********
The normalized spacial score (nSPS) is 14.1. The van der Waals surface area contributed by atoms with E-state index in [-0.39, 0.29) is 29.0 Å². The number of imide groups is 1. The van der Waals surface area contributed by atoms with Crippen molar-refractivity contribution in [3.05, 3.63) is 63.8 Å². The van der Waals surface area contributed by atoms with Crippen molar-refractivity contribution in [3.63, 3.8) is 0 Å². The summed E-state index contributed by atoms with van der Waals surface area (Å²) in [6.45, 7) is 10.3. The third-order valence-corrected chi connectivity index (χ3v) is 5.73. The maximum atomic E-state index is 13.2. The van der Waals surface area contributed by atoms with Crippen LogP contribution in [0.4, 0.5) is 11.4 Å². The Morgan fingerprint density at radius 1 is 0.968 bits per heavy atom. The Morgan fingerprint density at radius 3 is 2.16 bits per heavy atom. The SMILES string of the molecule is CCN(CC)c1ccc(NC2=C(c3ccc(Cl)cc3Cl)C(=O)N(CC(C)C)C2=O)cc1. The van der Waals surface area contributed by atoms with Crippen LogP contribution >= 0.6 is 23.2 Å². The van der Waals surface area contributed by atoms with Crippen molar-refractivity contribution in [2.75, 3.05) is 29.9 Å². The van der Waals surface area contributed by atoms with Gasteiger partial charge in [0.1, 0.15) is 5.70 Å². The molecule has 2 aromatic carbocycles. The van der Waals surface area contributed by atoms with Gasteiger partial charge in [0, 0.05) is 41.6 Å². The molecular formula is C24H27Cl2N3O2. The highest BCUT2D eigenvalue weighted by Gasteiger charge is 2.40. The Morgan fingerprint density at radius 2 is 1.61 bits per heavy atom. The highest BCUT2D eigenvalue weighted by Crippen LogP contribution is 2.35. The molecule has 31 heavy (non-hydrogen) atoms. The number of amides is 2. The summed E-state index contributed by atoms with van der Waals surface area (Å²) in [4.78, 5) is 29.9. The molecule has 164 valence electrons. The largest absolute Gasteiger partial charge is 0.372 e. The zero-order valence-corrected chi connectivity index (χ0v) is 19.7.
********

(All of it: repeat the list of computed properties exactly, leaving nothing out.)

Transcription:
The normalized spacial score (nSPS) is 14.1. The van der Waals surface area contributed by atoms with E-state index in [-0.39, 0.29) is 29.0 Å². The number of imide groups is 1. The van der Waals surface area contributed by atoms with Crippen molar-refractivity contribution in [3.05, 3.63) is 63.8 Å². The van der Waals surface area contributed by atoms with Crippen molar-refractivity contribution in [3.63, 3.8) is 0 Å². The summed E-state index contributed by atoms with van der Waals surface area (Å²) in [6.45, 7) is 10.3. The third-order valence-corrected chi connectivity index (χ3v) is 5.73. The maximum atomic E-state index is 13.2. The van der Waals surface area contributed by atoms with Crippen LogP contribution in [0.4, 0.5) is 11.4 Å². The Morgan fingerprint density at radius 1 is 0.968 bits per heavy atom. The Morgan fingerprint density at radius 3 is 2.16 bits per heavy atom. The SMILES string of the molecule is CCN(CC)c1ccc(NC2=C(c3ccc(Cl)cc3Cl)C(=O)N(CC(C)C)C2=O)cc1. The van der Waals surface area contributed by atoms with Crippen LogP contribution >= 0.6 is 23.2 Å². The van der Waals surface area contributed by atoms with Crippen molar-refractivity contribution in [2.75, 3.05) is 29.9 Å². The van der Waals surface area contributed by atoms with Gasteiger partial charge in [0.1, 0.15) is 5.70 Å². The molecule has 2 aromatic carbocycles. The van der Waals surface area contributed by atoms with Gasteiger partial charge in [0, 0.05) is 41.6 Å². The molecular formula is C24H27Cl2N3O2. The highest BCUT2D eigenvalue weighted by Gasteiger charge is 2.40. The Morgan fingerprint density at radius 2 is 1.61 bits per heavy atom. The highest BCUT2D eigenvalue weighted by Crippen LogP contribution is 2.35. The molecule has 31 heavy (non-hydrogen) atoms. The number of amides is 2. The summed E-state index contributed by atoms with van der Waals surface area (Å²) in [4.78, 5) is 29.9. The molecule has 164 valence electrons. The largest absolute Gasteiger partial charge is 0.372 e. The zero-order valence-corrected chi connectivity index (χ0v) is 19.7.